ROAR!

A lonely little lion looks for a playmate, but his friendly roaring drives all the animals away in this bland counting/color book. Having sent 1 red monkey, 2 pink flamingos, 3 orange warthogs, and so forth scurrying off, little lion at last finds 9 other yellow lion cubs, and joins them for an exuberant, stampede-inducing collective roar. The animals are easily recognizable and wear either cheery (lions) or disconcerted (everything else) expressions, but neither they, nor Edwards's rhymes—“Friendly little lion cub feels a little sad, / Plods down the pathway—pad, pad, pad.”—display the imaginative sparkle of Some Smug Slug (1996), Honk! (1998) or this team's other books. Young children may enjoy the safari, but it's a routine trip over well-traveled territory. (Picture book. 4-5)

Pub Date: May 31, 2000

ISBN: 0-06-028384-X

Page Count: 32

Publisher: HarperCollins

Review Posted Online: May 20, 2010

Kirkus Reviews Issue: May 1, 2000

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TUCKER FLIPS

A small, artless introduction to a terrier with an independent spirit. As soon as he’s old enough to leave his cozy bed, Tucker displays the urge for adventure, learning how to balance on a skateboard, dive off the sofa, and dig deep holes in the snow—all skills that come in handy one winter day when he jumps onto a sled. Down the slope it careens, coming to an abrupt stop that sends him looping into a snow bank. Up rushes a child to cuddle him, followed by his siblings and worried mother. Through it all, Tucker shows not a trace of fear, though he does enjoy all the subsequent attention. With pictures that rival Sandra Boynton’s for clean-lined simplicity, and a text that is not cut down to bare description, this book, similar to John Schoenherr’s Rebel (1995), gives children who are ready for the first step of adventure some reassurance that they won’t be left out in the cold. (Picture book. 3-5)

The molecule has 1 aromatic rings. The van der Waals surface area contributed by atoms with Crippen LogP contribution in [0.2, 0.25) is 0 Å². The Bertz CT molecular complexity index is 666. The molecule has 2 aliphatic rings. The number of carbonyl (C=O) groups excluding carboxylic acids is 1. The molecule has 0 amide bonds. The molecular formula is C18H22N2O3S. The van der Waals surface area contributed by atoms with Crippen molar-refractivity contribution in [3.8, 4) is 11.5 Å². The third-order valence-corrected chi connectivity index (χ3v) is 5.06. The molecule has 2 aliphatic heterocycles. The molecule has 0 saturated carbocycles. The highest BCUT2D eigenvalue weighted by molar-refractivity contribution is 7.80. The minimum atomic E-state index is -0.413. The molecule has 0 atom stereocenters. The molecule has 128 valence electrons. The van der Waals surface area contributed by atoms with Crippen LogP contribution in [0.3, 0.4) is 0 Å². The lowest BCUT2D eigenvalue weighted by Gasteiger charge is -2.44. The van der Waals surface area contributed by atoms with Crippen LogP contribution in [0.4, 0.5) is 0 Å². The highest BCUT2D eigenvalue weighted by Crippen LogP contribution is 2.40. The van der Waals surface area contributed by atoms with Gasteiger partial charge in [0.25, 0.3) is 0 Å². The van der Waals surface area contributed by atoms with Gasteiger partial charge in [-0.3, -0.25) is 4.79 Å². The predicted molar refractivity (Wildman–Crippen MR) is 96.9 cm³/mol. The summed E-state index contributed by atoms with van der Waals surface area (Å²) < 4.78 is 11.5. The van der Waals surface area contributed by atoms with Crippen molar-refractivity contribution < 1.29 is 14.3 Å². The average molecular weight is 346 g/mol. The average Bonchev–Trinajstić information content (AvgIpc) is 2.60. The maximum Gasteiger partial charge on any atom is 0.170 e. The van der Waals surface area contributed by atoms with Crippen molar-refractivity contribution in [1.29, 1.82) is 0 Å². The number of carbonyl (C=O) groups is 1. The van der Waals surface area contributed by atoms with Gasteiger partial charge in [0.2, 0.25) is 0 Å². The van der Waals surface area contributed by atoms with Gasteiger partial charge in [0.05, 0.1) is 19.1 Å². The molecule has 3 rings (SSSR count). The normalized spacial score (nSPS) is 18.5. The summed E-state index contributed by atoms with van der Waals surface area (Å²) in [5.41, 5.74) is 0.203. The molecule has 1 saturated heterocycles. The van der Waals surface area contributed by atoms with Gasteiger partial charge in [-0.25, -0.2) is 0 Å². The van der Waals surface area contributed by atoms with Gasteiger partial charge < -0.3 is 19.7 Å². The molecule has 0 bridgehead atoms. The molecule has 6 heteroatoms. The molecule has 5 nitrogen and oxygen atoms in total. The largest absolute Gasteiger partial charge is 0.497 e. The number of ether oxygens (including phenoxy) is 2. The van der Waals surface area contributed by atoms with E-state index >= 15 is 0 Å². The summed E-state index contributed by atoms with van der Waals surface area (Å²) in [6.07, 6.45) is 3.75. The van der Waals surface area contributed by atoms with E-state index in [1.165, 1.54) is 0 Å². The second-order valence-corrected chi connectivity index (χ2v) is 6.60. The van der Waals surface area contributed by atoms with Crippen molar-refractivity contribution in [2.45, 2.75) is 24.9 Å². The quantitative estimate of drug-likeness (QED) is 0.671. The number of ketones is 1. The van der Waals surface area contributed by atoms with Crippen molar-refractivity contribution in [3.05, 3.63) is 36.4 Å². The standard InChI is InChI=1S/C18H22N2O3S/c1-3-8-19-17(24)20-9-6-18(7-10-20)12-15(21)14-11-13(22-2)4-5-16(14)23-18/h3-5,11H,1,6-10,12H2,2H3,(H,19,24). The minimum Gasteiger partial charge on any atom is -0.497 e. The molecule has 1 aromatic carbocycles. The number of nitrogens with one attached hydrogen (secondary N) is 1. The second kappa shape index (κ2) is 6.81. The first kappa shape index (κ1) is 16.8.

Pub Date: Oct. 1, 1999

ISBN: 0-525-46259-7

Page Count: 32

Publisher: Dutton

Review Posted Online: May 20, 2010

Kirkus Reviews Issue: Sept. 15, 1999

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A smelly situation contrived to create an easily legible text for budding readers.

DON'T HUG THE PUG

A baby who’s eager to pass out hugs is told to refrain from hugging the dog, a pug.

Dad tells baby the child can hug the bug, the rug, the jug, and even the slug. However, says Dad, “Don’t hug the pug!” It turns out that “the pug farts. It’s very stinky.” But baby hugs the flatulent pug anyway…but the resulting malodorous scent appears to not be the fault of the sweet dog but of someone’s dirty diaper. The premise and outline of this silly story works as a repetitive pattern rhyme perfect for new readers. “Slug?” queries the child. Dad responds: “You can hug the bug and the rug and the jug and the slug, but…Don’t hug the pug!” Thin-lined cartoon drawings in muted hues depict a bearded father and a diapered baby (both white) on a rather messy floor in this British import; the text is contained entirely in speech balloons. Dog lovers may rejoice to note the pug is not the culprit, and early readers will gain a clearer understanding of the building of a sound pattern. Endpapers feature line drawings of “-ug” words, including some not in the text, such as a mug and a plug.

A smelly situation contrived to create an easily legible text for budding readers. (Picture book. 4-5)

Pub Date: Oct. 8, 2019

ISBN: 978-1-908714-65-7

Page Count: 32

Publisher: Cicada Books

Review Posted Online: July 14, 2019

Kirkus Reviews Issue: Aug. 1, 2019

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